World News – USA – The Mandalorian: Baby Yoda Revelations from a fan-favorite character

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Every week, Anthony Breznican and Joanna Robinson will break down the latest episode of The Mandalorian – and speculate about what’s to come. You can find your thoughts on Chapter 12 – The Siege here. In front of you is the discussion for Chapter 13: The Jedi. In other words, spoilers ahead …

Anthony Breznican: This is a landmark episode, possibly the most momentous since the pilot. Not only does it show the live-action appearance of a character loved in the Star Wars fandom, but it also reveals the Baby Yoda backstory that we have to get used to when we mention another name.

There is so much importance going on in this chapter, written and directed by The Clone Wars and Rebels producer and George Lucas Padawan Dave Filoni, that I hesitate to mention any of it so highly in our summary. It deserves another spoiler warning!

I’ll throw it at you, Joanna. What do you think of Rosario Dawson’s appearance as You-Know-Who? And how does Baby’s new nickname fit with you?

Joanna Robinson: I think I’ll have a hard time calling him anything other than Baby Yoda. Just as I have a hard time remembering Pedro Pascal’s character Din Djarin instead of “Mando. However, I can promise to try!

I think Dawson is fantastic. I know the fans were both very excited and, in some cases, cautiously nervous about their arrival for most of the year. Since Bo-Katan mentioned the name Ahsoka Tano a few weeks ago (I think we can safely say that now), I’ve been studying Anakin Skywalker’s old padawan and her entire journey extensively. That said, I’ve reread the excellent oral story you wrote about Ahsoka Tano, and in it, Dave Filoni calls your character some sort of wandering samurai in her appearance on Rebels. This episode, directed by Filoni, is a perfect ronin type story with Ahsoka as the world-weary fighter trying to protect a village from an evil overlord.

Of course, Japanese cinema and Hollywood westerns have been in constant dialogue about this trope for years. I appreciate the way this episode of The Mandalorian recognizes that dialogue, going between the battle between Ahsoka and The Magistrate in the samurai-style garden and the classic western showdown between Din Djarin and the magistrate’s henchman on the street and cut here. It’s also great to see Tano transition into that lonely gunslinger mode so easily. It’s a role that Din Djarin himself played, so it felt natural that these two would get along pretty quickly.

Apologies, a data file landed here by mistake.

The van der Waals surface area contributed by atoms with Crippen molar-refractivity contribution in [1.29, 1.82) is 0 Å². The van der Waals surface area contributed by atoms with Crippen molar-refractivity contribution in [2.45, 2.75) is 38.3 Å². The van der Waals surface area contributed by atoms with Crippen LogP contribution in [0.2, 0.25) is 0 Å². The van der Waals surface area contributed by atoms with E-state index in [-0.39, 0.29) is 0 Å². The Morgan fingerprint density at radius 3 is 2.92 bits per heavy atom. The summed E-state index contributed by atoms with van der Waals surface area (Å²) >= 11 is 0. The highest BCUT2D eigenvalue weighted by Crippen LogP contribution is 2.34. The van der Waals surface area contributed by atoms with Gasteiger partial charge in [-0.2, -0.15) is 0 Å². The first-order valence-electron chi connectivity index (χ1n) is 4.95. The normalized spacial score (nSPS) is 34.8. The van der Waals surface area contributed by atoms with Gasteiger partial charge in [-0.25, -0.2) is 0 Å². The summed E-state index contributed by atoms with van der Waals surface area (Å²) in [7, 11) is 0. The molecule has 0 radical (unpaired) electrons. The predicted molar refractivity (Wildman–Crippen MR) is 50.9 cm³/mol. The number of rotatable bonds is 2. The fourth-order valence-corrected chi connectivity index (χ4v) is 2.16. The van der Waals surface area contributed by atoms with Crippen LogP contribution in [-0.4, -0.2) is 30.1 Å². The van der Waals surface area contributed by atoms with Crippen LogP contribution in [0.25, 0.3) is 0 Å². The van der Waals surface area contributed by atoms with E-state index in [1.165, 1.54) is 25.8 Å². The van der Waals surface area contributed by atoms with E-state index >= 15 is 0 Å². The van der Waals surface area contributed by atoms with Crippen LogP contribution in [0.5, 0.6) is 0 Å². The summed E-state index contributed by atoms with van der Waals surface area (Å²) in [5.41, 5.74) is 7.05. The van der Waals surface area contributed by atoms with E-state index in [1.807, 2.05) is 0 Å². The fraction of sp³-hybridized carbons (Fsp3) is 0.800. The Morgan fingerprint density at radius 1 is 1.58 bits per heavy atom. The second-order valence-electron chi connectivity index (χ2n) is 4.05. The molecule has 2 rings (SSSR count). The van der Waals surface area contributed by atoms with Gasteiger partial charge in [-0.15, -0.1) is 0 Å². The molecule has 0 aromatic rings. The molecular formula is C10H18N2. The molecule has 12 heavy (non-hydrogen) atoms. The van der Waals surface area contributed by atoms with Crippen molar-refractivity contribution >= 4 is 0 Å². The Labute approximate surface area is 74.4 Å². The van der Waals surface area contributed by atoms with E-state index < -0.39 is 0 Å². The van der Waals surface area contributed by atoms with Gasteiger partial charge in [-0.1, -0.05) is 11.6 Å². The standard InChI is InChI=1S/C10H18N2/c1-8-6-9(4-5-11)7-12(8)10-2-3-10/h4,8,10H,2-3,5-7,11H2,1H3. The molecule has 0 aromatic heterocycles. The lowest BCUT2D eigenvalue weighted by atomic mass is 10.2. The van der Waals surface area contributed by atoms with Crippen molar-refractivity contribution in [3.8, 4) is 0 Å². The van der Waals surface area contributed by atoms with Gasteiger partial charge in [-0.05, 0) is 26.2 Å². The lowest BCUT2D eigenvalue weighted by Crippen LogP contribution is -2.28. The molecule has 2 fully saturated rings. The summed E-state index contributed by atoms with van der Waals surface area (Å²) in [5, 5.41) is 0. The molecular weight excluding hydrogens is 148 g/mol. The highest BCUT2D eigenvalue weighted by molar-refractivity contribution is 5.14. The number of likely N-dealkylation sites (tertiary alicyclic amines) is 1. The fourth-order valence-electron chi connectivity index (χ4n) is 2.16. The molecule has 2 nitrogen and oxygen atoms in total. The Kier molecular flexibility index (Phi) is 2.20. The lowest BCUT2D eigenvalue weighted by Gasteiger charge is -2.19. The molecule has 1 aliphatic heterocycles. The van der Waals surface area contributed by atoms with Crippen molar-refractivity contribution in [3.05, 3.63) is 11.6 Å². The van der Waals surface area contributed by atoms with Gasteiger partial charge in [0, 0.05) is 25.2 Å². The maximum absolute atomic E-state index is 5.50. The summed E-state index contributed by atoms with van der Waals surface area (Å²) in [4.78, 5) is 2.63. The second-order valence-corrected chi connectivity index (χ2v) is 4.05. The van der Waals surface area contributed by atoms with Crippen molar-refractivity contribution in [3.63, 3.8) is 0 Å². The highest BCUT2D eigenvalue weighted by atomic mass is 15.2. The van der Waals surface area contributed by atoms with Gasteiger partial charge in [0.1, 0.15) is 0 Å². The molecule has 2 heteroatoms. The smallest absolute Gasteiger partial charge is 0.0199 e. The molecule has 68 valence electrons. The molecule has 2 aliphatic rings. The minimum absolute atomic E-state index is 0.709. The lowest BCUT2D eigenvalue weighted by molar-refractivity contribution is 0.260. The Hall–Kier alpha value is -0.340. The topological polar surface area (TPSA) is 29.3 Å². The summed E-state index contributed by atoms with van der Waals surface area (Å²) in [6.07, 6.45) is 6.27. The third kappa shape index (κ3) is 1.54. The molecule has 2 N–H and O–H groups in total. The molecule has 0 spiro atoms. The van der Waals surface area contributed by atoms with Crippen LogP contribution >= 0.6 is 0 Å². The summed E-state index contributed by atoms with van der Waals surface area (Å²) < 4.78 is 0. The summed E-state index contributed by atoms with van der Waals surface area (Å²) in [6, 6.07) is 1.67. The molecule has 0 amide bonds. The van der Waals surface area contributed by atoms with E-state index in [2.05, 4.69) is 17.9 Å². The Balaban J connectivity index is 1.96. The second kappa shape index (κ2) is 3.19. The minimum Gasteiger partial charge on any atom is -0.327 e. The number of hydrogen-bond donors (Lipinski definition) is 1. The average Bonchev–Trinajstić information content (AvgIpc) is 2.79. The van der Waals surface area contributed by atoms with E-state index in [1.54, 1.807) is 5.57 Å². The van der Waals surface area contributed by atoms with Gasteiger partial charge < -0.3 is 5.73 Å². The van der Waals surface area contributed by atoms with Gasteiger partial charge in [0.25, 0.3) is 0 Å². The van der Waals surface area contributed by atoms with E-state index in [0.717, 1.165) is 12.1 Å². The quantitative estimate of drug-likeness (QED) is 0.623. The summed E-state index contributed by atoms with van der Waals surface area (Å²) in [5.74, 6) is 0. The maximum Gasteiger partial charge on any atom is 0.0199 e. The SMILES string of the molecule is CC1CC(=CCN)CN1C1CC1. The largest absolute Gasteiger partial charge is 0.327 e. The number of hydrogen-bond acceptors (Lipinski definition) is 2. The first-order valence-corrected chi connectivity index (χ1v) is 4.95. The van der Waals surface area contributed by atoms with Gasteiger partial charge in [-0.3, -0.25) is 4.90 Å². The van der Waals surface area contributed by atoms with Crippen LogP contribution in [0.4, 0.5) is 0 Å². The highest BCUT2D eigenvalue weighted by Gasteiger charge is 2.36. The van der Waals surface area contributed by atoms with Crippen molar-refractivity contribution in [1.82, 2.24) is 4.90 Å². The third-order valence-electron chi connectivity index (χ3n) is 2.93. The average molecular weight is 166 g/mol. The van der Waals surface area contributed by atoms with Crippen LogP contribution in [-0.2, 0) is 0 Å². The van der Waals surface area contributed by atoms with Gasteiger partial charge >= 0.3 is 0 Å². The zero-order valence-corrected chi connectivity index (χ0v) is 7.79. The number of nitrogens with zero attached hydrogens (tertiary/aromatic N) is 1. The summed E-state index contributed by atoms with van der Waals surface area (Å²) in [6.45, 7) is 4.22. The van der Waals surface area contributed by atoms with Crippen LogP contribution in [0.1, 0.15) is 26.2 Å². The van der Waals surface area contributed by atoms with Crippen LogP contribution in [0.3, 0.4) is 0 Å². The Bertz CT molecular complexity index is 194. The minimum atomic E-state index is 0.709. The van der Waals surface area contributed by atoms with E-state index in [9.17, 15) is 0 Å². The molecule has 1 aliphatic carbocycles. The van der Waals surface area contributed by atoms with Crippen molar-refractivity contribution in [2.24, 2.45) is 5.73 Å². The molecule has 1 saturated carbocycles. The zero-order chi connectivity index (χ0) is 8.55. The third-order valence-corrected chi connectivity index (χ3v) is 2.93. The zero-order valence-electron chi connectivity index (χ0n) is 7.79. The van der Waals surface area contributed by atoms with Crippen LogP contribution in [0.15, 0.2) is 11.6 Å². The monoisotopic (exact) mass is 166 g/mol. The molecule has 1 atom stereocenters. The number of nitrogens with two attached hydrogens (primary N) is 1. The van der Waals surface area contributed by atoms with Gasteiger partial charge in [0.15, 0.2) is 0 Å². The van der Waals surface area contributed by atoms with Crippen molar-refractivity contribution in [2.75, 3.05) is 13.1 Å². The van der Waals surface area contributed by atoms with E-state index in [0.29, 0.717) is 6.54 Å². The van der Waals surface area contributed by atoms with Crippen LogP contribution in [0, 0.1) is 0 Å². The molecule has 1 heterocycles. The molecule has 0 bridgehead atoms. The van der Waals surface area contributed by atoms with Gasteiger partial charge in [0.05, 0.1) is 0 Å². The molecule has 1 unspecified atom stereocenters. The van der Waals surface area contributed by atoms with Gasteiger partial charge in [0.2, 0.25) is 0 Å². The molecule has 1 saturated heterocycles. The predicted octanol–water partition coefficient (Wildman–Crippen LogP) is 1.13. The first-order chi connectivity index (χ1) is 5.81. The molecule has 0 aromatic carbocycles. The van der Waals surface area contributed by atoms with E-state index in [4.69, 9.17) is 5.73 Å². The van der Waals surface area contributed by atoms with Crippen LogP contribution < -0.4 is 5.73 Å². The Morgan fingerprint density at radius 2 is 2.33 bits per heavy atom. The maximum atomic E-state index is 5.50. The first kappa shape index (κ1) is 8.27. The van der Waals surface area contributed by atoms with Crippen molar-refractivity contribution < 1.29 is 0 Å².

Anthony Breznican: I have to admit that baby Yoda has become indelible to me too, and I had a hard time even calling him the child. It will take Grogu some time to get used to, but I think it will. Part of what makes it challenging is that Grogu sounds like an adult’s name. Baby grogu is easier for me. I’m getting used to baby grogu.

The origin of this 50-year-old being was one of the main secrets of the Mandalorian, and now we know thanks to Ahsoka’s mind-melding with the little guy he’d nursed in the Jedi Temple decades ago and determined to avoid the purge as Ahsokas Friend and mentor Anakin Skywalker teamed up with Emperor Palpatine to root out the orders of those in power.

Joanna Robinson: Given his adorably weird behavior in toddlers, it can be difficult to remember that Baby Grogu is 50 years old, so yes, old enough to have been nearly wiped out by Anakin. You know, I’ve always struggled with my empathy for Anakin Skywalker, and it’s getting harder to do now, considering that he nearly wiped out little baby Grogu. (Still hard to type!) By the way, what does Ahsoka say that she has only met a being like Grogu before?. This is Yaddle deletion and I will not tolerate it. Okay, but seriously, we know how Ahsoka (barely) survived Order 66, but how did Baby Grogu give Anakin the slip?

Anthony Breznican: Right and where has he been since then? Every answer the Mandalorian gives raises a new question. Now we know more about this being’s past, and Ahsoka believes she knows something about his future too. She doesn’t want him to be trained as a Jedi because she senses fear in him and she knows how that emotion corrupted her friend Anakin and turned him into the merciless Darth Vader.